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Thousands of National Guard troops could begin leaving DC on Monday, commander says

Thousands of National Guard troops could begin leaving DC on Monday, commander says
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Thousands more National Guard troops called in from other states during protests over the death of George Floyd could begin leaving Washington, D.C. as early as Monday, the commander of the D.C. National Guard told CNN.

The nearly 4,000 additional National Guard forces “will be redeploying this week. Probably as early as Monday," Maj. Gen. William J. Walker said.

Army Secretary Ryan McCarthyRyan McCarthyFear of insider attack prompts additional FBI screening of National Guard troops: AP Thousands of troops dig in for inauguration Watch Out: Progressives are eyeing the last slice of the budget MORE also told the network that several nights of peaceful protests after earlier incidents of looting and property damage have increased the likelihood of withdrawing the out-of-state troops.

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"Well, we're looking very hard at that. I think that if we look at the trend that we're on right now we're in very good shape and we're looking at that option very closely," McCarthy said, citing the large but incident-free crowds that gathered in the nation's capital on Saturday. The secretary of the Army oversees the D.C. National Guard, as do governors for their states' equivalents.

Walker also denied National Guard involvement in the Monday evening clearance of peaceful protesters from Lafayette Park before President TrumpDonald TrumpIran convicts American businessman on spying charge: report DC, state capitals see few issues, heavy security amid protest worries Pardon-seekers have paid Trump allies tens of thousands to lobby president: NYT MORE traveled to a nearby church for a photo op. Park Police initially said tear gas was not used before walking back the denial.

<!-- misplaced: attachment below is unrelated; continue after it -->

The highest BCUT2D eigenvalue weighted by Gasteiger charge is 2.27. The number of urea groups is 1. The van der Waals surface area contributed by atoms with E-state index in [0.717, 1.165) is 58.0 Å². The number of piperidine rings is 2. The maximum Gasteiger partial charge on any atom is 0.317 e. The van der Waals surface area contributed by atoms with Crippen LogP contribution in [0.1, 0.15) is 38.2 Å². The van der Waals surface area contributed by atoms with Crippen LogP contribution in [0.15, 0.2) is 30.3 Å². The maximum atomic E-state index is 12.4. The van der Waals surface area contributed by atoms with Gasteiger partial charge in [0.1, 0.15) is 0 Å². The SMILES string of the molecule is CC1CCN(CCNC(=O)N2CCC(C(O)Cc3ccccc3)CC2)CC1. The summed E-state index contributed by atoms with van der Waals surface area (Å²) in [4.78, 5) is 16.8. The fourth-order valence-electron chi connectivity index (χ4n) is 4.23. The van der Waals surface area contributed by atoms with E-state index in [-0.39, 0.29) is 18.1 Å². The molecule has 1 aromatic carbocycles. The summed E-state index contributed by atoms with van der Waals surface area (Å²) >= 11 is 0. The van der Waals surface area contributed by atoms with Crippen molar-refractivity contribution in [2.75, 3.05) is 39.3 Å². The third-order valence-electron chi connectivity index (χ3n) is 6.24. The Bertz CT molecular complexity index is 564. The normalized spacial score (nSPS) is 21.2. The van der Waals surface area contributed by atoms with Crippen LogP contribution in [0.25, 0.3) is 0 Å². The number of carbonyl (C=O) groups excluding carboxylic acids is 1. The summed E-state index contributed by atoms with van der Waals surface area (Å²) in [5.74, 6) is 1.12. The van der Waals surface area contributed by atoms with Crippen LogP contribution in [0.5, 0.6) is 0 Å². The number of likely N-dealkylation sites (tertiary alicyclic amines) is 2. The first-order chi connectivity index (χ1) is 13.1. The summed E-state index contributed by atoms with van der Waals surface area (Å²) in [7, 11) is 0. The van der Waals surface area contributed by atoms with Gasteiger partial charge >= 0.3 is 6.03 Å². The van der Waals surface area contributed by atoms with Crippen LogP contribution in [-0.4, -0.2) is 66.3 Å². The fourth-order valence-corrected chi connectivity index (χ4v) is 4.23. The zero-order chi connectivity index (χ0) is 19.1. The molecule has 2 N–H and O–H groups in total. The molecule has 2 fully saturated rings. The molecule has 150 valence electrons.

"They held the line, they never advanced on the crowd," Walker said, referring to National Guard members.

Walker also said the troops had only been present as a last resort throughout the protests.

"Drive around, you'll see the National Guard and what you see is the National Guard in what we call the second row, maybe the third row, so there's federal agencies, federal law enforcement, United States Park Police, United States Secret Service, then you might see National Guardsmen. So if you get to a Guardsman, a lot has gone wrong," he added.

D.C. Mayor Muriel BowserMuriel BowserSunday shows - Capital locked down ahead of Biden's inauguration DC mayor says she's concerned about threats to residential neighborhoods Threats transform capital into military zone ahead of inauguration MORE (D) has repeatedly asked both Trump and state governors to remove out-of-town National Guard members from the city.